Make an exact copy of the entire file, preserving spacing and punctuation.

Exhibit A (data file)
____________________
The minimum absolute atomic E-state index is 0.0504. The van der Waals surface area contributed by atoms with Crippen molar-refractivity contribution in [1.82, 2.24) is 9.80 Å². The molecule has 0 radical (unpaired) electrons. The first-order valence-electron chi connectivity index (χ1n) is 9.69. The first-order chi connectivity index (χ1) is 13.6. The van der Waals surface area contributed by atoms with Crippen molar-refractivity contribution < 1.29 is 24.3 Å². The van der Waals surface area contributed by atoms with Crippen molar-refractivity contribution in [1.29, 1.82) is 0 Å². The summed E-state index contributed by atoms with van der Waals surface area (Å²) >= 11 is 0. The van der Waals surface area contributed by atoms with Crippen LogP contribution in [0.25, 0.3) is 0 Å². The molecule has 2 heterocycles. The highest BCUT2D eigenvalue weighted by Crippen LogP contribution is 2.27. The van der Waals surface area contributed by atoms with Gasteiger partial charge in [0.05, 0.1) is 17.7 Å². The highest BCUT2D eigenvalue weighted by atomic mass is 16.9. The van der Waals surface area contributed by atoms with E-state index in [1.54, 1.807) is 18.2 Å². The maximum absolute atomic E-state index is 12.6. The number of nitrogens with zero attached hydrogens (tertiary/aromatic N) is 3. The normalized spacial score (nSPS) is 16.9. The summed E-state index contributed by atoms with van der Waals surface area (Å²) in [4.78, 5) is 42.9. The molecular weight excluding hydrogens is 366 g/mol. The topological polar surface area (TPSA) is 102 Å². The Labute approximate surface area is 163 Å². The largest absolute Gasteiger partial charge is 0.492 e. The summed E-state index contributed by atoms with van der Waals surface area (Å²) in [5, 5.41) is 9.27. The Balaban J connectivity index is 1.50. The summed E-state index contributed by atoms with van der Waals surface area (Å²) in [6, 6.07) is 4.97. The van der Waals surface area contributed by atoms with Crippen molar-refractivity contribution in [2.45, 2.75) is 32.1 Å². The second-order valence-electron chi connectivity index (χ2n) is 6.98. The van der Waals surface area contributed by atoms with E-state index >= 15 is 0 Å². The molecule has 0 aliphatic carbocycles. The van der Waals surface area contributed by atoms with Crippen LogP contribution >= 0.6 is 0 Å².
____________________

The minimum absolute atomic E-state index is 0.0504. The van der Waals surface area contributed by atoms with Crippen molar-refractivity contribution in [1.82, 2.24) is 9.80 Å². The molecule has 0 radical (unpaired) electrons. The first-order valence-electron chi connectivity index (χ1n) is 9.69. The first-order chi connectivity index (χ1) is 13.6. The van der Waals surface area contributed by atoms with Crippen molar-refractivity contribution < 1.29 is 24.3 Å². The van der Waals surface area contributed by atoms with Crippen molar-refractivity contribution in [1.29, 1.82) is 0 Å². The summed E-state index contributed by atoms with van der Waals surface area (Å²) >= 11 is 0. The van der Waals surface area contributed by atoms with Crippen LogP contribution in [0.25, 0.3) is 0 Å². The molecule has 2 heterocycles. The highest BCUT2D eigenvalue weighted by Crippen LogP contribution is 2.27. The van der Waals surface area contributed by atoms with Gasteiger partial charge in [0.05, 0.1) is 17.7 Å². The highest BCUT2D eigenvalue weighted by atomic mass is 16.9. The van der Waals surface area contributed by atoms with E-state index in [1.54, 1.807) is 18.2 Å². The maximum absolute atomic E-state index is 12.6. The number of nitrogens with zero attached hydrogens (tertiary/aromatic N) is 3. The normalized spacial score (nSPS) is 16.9. The summed E-state index contributed by atoms with van der Waals surface area (Å²) in [4.78, 5) is 42.9. The molecular weight excluding hydrogens is 366 g/mol. The topological polar surface area (TPSA) is 102 Å². The Labute approximate surface area is 163 Å². The largest absolute Gasteiger partial charge is 0.492 e. The summed E-state index contributed by atoms with van der Waals surface area (Å²) in [5, 5.41) is 9.27. The Balaban J connectivity index is 1.50. The summed E-state index contributed by atoms with van der Waals surface area (Å²) in [6, 6.07) is 4.97. The van der Waals surface area contributed by atoms with Crippen molar-refractivity contribution in [2.45, 2.75) is 32.1 Å². The second-order valence-electron chi connectivity index (χ2n) is 6.98. The van der Waals surface area contributed by atoms with E-state index >= 15 is 0 Å². The molecule has 0 aliphatic carbocycles. The van der Waals surface area contributed by atoms with Crippen LogP contribution >= 0.6 is 0 Å².